A Guidance Document open for public comments over at the FDA came to my attention this morning. The comment period ends April 30, 2007 and I strongly encourage my readers to take a few moments today to submit comments along with some additional follow-up.
Draft Guidance for Industry on Complementary and Alternative Medicine Products and Their Regulation by the Food and Drug Administration, Docket No. 2006D-0480 is as detailed and vague as it gets. It seeks to "tie up loose ends" many feel exist in current regulation around approaches used in Complementary and Alternative Medicine (CAM) by establishing guidance for industry about communicating benefits of a "wide array of healthcare practices, products and therapies that are distinct from practices, products, and therapies used in 'conventional' or 'allopathic' medicine."
The critical issues to think about:
1. The guidance document, if finalized as written, will regulate virtually all herbs and supplements as drugs if they actually benefit a medical condition unless it is "generally recognized, among experts qualified by scientific training and experience to evaluate the safety and effectiveness of drugs, as safe and effective for use under the conditions prescribed, recommended, or suggested in the labeling."
Not only that, but also...
2. The document, if finalized as written, is extremely vague as to the extent of regulatory reach. For example, the document states, as an example, that vegetable juice (yes, vegetable juice) "absent any claims that would make the juice subject to the drug definition, the juice would be a 'food' under section 201 (f) of the Act because it is used for food or drink for man."
Now earlier in the document, in an attempt to define how vegetable juice might be defined as a drug, it is stated, "This means, for example, if a person decides to produce and sell raw vegetable juice for use in juice therapy to promote optimal health, that product is a food subject to the requirements for food in the Act and FDA regulations...If the juice therapy is intended for use as part of a disease treatment regimen instead of for the general wellness, the vegetable juice would be subject to regulation as a drug under the Act."
The FDA defines a drug as "...(B) articles intended for the use in the diagnosis, cure, mitigation, treatment or prevention of disease in man or other animals; and (C) articles (other than food) intended to affect the structure or any function of the body of man or other animals..."
So, with that, any person (or product) that states "drink some vegetable juice to prevent [insert disease]" is making a drug claim; and if vegetable juice is not recognized by the FDA as a legally available drug in the United States, the person (or company) making the claim is now subject to prosecution if they are not a medical professional licensed to practice medicine.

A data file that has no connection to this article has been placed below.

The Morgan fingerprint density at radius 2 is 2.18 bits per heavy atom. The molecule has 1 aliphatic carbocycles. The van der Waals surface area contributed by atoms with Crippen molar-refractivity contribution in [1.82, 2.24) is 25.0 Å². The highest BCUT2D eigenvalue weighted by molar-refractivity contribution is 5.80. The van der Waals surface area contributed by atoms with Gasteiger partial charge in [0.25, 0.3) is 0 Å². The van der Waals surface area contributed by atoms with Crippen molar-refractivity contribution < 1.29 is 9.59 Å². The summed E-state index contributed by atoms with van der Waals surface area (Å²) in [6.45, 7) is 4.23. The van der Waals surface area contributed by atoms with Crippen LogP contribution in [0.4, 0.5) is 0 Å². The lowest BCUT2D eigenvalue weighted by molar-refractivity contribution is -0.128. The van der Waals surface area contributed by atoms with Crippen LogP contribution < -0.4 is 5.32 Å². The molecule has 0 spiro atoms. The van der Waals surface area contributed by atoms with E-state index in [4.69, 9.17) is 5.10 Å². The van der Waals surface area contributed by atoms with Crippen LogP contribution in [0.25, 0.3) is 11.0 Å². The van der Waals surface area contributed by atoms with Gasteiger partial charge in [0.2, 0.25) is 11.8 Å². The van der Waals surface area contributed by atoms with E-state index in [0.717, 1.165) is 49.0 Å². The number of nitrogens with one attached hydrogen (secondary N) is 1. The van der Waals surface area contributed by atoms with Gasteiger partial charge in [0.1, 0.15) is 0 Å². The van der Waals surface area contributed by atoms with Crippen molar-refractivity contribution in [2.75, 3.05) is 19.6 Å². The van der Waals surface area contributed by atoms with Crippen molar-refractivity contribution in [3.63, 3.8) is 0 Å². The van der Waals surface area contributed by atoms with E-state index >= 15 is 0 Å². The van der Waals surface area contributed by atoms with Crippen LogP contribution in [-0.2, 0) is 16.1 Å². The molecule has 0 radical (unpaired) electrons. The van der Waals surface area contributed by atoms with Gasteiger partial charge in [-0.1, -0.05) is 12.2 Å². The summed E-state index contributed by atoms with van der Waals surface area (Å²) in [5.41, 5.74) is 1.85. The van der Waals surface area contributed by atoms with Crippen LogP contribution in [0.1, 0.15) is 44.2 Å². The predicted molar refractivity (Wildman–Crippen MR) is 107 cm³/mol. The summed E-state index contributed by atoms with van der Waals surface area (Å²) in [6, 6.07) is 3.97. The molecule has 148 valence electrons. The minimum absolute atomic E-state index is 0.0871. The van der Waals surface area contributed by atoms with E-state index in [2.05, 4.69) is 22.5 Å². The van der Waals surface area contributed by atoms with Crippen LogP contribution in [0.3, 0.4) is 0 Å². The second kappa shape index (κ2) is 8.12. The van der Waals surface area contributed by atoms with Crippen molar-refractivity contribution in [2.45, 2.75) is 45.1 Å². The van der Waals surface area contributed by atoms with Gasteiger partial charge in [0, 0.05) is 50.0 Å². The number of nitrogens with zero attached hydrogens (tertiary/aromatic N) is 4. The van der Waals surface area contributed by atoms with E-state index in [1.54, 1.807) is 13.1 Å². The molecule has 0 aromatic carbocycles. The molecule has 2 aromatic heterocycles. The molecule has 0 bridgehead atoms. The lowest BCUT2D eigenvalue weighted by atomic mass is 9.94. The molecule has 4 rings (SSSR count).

Vegetable juice, a drug?
Not only that, but also...
While it may seem unthinkable, consider this, as another blog highlighted, "[i]ts very specificity makes manifest fundamental inconsistencies and absurdities in the DSHEA law. If you substitute "water" for "cranberry tablets" and "severe dehydration" for "urinary tract infection," as found on Page 12, then you've turned water into a drug according to these guidelines. Obviously, the FDA would never turn water into a drug, but the guidelines allow them the option to do so. That "flexibility" alone makes the guidelines dangerous. In reality, what the guidelines do is extend the FDAs authority to arbitrarily decide when to enforce their will."
Not only that, but also...
The most alarming thing to me is the use of language throughout the document - the FDA sets the stage that anyone who is not a licensed healthcare professional (physician, nurse, DO, etc.) will be subject to prosecution for practicing medicine without a license because the terms used, "medicine" rather than modality, "treatment" rather than therapy. This is because of already established regulations and laws in all 50 states as to whom may "treat" medical conditions; these new regulations will specifically limit whom is able to communicate options to consumers to those holding a professional license. Any practitioner - homeopathic, naturopathic, reflexologist, Chinese or Ayruvedc practitioners, nutritionists, etc. - will all be at risk for practicing medicine without a license if they even suggest something like vegetable juice may prevent, treat or mitigate the symptoms of a disease.
Which brings us back to the vague nature of the document...the specific language - everything termed as medicine and treatment - leaves the very real potential that any and all substances - vitamins, minerals, herbs, co-factors, probiotics, etc - could be classed drugs, new drugs, or medical devices if they are being recommended to prevent, treat, mitigate or cure disease states (remember water cures dehydration).
While the media is silent on this, the FDA quietly awaits comments that few know are open.
Well, now you know and now you can let the FDA know what you think - because if we do not comment we'll have no one to blame when we lose access to the vast options available to us right now.
Here is what you can do to let your voice be heard:
1. Submit comments online. Be sure you include the Docket No 2006D-0480 with your comments.
2. You can also send comments via snail mail to:
Dockets Management Branch (HFA-305)
5630 Fishers Lane, Rm. 1061
Rockville, MD 20852
3. You can call and chat up the following people and let them know what you think:
Sheryl Lard-Whiteford at 301-827-0379
Daniel Nguyen at 301-827-8971
Ted Stevens at 301-594-1184
Wayne Amchin at 301-827-6739
4. In addition to the above comment submissions, write or call your representatives and senators! You can find the contact information for your representatives in the House and Senate here.